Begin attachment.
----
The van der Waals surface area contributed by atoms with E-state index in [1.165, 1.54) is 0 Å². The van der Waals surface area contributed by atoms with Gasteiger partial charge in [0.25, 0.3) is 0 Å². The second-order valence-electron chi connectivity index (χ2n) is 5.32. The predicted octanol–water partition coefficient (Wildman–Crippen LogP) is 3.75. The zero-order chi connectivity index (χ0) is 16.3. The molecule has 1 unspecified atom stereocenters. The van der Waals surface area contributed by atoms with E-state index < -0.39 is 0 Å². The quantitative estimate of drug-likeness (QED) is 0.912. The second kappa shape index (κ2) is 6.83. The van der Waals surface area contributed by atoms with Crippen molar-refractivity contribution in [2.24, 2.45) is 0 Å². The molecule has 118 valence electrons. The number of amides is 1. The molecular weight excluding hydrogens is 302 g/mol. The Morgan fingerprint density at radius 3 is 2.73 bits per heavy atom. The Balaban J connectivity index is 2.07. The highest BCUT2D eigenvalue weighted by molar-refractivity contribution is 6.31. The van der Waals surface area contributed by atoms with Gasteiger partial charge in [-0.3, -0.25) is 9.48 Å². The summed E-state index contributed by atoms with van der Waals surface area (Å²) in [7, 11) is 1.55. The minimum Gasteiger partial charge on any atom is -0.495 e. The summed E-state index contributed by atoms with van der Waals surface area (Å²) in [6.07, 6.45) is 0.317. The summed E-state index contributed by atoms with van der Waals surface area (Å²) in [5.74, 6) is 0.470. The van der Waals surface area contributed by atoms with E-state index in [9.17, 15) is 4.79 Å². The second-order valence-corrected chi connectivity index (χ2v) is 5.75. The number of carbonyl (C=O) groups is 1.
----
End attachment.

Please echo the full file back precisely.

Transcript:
The van der Waals surface area contributed by atoms with E-state index in [1.165, 1.54) is 0 Å². The van der Waals surface area contributed by atoms with Gasteiger partial charge in [0.25, 0.3) is 0 Å². The second-order valence-electron chi connectivity index (χ2n) is 5.32. The predicted octanol–water partition coefficient (Wildman–Crippen LogP) is 3.75. The zero-order chi connectivity index (χ0) is 16.3. The molecule has 1 unspecified atom stereocenters. The van der Waals surface area contributed by atoms with E-state index < -0.39 is 0 Å². The quantitative estimate of drug-likeness (QED) is 0.912. The second kappa shape index (κ2) is 6.83. The van der Waals surface area contributed by atoms with Crippen molar-refractivity contribution in [2.24, 2.45) is 0 Å². The molecule has 118 valence electrons. The number of amides is 1. The molecular weight excluding hydrogens is 302 g/mol. The Morgan fingerprint density at radius 3 is 2.73 bits per heavy atom. The Balaban J connectivity index is 2.07. The highest BCUT2D eigenvalue weighted by molar-refractivity contribution is 6.31. The van der Waals surface area contributed by atoms with Gasteiger partial charge in [-0.3, -0.25) is 9.48 Å². The summed E-state index contributed by atoms with van der Waals surface area (Å²) in [7, 11) is 1.55. The minimum Gasteiger partial charge on any atom is -0.495 e. The summed E-state index contributed by atoms with van der Waals surface area (Å²) in [6.07, 6.45) is 0.317. The summed E-state index contributed by atoms with van der Waals surface area (Å²) in [5.74, 6) is 0.470. The van der Waals surface area contributed by atoms with E-state index in [9.17, 15) is 4.79 Å². The second-order valence-corrected chi connectivity index (χ2v) is 5.75. The number of carbonyl (C=O) groups is 1.